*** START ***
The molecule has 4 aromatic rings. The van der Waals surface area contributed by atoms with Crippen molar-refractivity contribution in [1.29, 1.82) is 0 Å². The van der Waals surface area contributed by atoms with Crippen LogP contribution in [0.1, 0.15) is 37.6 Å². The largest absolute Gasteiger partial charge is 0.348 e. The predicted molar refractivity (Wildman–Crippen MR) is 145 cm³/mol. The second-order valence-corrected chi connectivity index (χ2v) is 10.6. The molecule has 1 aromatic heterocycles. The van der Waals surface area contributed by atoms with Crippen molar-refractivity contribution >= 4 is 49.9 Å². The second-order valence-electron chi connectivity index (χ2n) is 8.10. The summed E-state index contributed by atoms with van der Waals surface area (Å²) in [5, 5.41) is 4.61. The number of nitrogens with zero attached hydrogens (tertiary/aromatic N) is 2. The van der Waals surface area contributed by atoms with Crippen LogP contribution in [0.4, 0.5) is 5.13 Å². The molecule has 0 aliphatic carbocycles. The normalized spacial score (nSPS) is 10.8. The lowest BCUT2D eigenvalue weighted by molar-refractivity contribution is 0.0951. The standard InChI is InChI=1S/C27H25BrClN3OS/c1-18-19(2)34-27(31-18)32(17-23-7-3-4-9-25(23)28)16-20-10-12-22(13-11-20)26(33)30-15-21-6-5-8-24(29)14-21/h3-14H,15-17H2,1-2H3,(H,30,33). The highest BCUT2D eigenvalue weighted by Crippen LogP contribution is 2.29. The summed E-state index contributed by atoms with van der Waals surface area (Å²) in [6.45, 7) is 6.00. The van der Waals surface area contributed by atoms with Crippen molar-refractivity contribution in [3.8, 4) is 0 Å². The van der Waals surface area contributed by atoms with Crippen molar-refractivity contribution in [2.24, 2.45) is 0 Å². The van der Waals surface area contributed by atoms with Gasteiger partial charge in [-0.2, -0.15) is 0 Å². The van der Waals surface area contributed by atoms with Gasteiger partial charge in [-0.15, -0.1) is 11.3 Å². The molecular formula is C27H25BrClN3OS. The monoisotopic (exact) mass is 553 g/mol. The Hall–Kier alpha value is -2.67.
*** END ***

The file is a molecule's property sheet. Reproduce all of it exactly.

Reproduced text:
The molecule has 4 aromatic rings. The van der Waals surface area contributed by atoms with Crippen molar-refractivity contribution in [1.29, 1.82) is 0 Å². The van der Waals surface area contributed by atoms with Crippen LogP contribution in [0.1, 0.15) is 37.6 Å². The largest absolute Gasteiger partial charge is 0.348 e. The predicted molar refractivity (Wildman–Crippen MR) is 145 cm³/mol. The second-order valence-corrected chi connectivity index (χ2v) is 10.6. The molecule has 1 aromatic heterocycles. The van der Waals surface area contributed by atoms with Crippen molar-refractivity contribution >= 4 is 49.9 Å². The second-order valence-electron chi connectivity index (χ2n) is 8.10. The summed E-state index contributed by atoms with van der Waals surface area (Å²) in [5, 5.41) is 4.61. The number of nitrogens with zero attached hydrogens (tertiary/aromatic N) is 2. The van der Waals surface area contributed by atoms with Crippen LogP contribution in [0.4, 0.5) is 5.13 Å². The molecule has 0 aliphatic carbocycles. The normalized spacial score (nSPS) is 10.8. The lowest BCUT2D eigenvalue weighted by molar-refractivity contribution is 0.0951. The standard InChI is InChI=1S/C27H25BrClN3OS/c1-18-19(2)34-27(31-18)32(17-23-7-3-4-9-25(23)28)16-20-10-12-22(13-11-20)26(33)30-15-21-6-5-8-24(29)14-21/h3-14H,15-17H2,1-2H3,(H,30,33). The highest BCUT2D eigenvalue weighted by Crippen LogP contribution is 2.29. The summed E-state index contributed by atoms with van der Waals surface area (Å²) in [6.45, 7) is 6.00. The van der Waals surface area contributed by atoms with Crippen molar-refractivity contribution in [3.8, 4) is 0 Å². The van der Waals surface area contributed by atoms with Crippen molar-refractivity contribution in [2.24, 2.45) is 0 Å². The van der Waals surface area contributed by atoms with Gasteiger partial charge in [-0.2, -0.15) is 0 Å². The van der Waals surface area contributed by atoms with Gasteiger partial charge in [-0.15, -0.1) is 11.3 Å². The molecular formula is C27H25BrClN3OS. The monoisotopic (exact) mass is 553 g/mol. The Hall–Kier alpha value is -2.67.